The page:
Gail and Helmer Pearson live in a house on a hill on a 15-acre farm in Sharpsburg, Md., with three cows, two horses and a rising fear that their well will run dry.
Since June, the Pearsons have used paper plates, limited showers and hauled their dirty clothes each week to a laundromat.
Pearson, who works for the U.S. Food and Drug Administration, planted three trees this spring but has abandoned two. She couldn't ignore the crimson maple she planted in honor of her father, who is seriously ill.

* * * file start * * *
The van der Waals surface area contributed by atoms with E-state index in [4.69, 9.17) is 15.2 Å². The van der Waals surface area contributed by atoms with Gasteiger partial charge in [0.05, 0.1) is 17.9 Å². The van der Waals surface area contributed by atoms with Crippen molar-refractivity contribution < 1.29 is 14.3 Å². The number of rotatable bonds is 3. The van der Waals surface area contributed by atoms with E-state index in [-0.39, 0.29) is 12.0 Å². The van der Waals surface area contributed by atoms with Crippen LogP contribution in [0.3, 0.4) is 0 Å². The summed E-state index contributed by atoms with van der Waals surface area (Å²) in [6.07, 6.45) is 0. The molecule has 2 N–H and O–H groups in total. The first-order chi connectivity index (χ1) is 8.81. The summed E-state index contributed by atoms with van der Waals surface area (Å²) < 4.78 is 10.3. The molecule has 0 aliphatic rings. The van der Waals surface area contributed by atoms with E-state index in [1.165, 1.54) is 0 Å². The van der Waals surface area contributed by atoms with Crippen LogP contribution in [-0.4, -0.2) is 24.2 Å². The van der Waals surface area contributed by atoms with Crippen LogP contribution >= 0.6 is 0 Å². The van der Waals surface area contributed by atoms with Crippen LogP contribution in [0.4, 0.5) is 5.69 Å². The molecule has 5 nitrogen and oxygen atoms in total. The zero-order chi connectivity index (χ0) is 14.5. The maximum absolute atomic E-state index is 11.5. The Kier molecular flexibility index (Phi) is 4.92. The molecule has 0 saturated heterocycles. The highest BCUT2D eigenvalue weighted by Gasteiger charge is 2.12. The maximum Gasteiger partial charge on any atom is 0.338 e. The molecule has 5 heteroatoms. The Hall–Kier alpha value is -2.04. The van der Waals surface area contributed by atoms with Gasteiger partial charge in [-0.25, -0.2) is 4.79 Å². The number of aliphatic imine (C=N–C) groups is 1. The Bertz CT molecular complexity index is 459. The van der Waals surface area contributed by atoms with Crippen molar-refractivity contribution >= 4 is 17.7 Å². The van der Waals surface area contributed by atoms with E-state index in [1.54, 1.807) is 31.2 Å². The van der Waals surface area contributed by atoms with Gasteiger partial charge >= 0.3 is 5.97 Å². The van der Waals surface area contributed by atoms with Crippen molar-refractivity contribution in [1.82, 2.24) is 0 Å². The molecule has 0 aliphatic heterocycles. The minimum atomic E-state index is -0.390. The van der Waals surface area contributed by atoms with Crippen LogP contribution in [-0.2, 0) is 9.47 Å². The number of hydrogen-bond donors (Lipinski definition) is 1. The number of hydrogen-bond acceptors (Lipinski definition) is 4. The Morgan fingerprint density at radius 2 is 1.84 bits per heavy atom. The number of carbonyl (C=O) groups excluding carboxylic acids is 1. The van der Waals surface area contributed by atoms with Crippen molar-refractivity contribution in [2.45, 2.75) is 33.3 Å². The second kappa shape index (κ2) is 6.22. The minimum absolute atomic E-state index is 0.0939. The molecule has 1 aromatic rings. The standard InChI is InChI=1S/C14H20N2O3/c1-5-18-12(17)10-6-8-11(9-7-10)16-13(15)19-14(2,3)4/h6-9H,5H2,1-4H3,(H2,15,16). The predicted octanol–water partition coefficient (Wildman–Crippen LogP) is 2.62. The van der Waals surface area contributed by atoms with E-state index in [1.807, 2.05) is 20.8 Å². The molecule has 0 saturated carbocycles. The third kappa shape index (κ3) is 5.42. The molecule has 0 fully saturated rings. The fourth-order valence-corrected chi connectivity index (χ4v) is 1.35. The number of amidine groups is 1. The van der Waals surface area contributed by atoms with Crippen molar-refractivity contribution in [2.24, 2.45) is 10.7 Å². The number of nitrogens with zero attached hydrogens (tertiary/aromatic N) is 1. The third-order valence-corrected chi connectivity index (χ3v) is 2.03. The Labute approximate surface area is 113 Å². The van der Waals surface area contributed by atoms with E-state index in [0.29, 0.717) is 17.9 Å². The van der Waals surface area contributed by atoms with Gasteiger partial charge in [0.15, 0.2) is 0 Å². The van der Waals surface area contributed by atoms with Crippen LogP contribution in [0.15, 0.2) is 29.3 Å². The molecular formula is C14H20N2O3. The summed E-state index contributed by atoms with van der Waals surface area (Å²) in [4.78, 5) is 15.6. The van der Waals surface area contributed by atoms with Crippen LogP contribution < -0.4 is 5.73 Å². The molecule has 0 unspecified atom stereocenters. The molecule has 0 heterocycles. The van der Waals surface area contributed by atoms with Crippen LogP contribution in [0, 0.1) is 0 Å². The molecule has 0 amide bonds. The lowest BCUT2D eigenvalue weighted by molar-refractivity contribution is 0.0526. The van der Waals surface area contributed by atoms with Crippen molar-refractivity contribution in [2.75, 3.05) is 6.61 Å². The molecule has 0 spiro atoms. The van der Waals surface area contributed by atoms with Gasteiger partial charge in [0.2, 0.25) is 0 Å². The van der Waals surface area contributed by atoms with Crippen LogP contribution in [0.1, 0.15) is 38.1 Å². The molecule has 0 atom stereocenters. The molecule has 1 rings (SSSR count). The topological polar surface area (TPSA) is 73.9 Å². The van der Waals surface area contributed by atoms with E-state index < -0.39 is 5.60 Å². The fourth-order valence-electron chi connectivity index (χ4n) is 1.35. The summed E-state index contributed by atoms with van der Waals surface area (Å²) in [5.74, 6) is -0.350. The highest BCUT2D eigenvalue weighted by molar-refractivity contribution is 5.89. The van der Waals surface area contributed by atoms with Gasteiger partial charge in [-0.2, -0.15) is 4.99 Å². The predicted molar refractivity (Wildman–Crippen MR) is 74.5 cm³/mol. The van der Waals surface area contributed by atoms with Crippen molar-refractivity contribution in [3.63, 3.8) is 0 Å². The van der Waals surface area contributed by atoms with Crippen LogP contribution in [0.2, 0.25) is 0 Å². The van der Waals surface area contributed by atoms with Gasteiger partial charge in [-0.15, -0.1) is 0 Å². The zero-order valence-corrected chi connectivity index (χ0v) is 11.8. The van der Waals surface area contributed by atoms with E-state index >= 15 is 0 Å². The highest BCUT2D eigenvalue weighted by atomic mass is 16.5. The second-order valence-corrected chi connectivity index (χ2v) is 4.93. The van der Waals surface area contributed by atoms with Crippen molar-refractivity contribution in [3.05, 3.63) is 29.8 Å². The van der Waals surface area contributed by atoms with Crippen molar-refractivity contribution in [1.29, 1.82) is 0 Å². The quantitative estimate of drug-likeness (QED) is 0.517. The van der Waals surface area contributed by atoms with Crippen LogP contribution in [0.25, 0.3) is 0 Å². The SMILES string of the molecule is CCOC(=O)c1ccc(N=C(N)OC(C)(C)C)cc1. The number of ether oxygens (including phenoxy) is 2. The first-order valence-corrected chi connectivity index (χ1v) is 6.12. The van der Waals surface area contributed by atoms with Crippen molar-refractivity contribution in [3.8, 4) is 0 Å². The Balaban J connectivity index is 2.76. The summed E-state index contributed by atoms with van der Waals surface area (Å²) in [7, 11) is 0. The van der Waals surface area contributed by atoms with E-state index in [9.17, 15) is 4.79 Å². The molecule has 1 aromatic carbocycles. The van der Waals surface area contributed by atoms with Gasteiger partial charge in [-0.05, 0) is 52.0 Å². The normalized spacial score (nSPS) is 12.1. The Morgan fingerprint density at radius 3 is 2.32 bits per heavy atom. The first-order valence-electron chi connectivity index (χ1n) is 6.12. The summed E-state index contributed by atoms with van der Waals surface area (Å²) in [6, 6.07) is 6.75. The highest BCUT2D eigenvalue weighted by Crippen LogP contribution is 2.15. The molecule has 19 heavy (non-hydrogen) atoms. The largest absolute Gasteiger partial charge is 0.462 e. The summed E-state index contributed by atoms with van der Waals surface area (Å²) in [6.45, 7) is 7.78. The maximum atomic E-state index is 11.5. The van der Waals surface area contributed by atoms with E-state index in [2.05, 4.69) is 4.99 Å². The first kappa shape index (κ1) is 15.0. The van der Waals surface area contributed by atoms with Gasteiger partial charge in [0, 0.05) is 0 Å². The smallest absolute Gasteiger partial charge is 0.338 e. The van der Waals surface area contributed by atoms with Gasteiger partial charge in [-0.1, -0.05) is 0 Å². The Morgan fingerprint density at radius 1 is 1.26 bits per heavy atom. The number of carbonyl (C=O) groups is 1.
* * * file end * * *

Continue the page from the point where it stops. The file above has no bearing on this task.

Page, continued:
The cows have little grass to graze; what remains is crunchy. Even the thistle, a spiny weed with a three-foot root, is dying.
Pearson doesn't want to know how much water remains in the 250-foot well. She's not sure they could afford to drill a new one.
"I am really paranoid about running out of water," she says.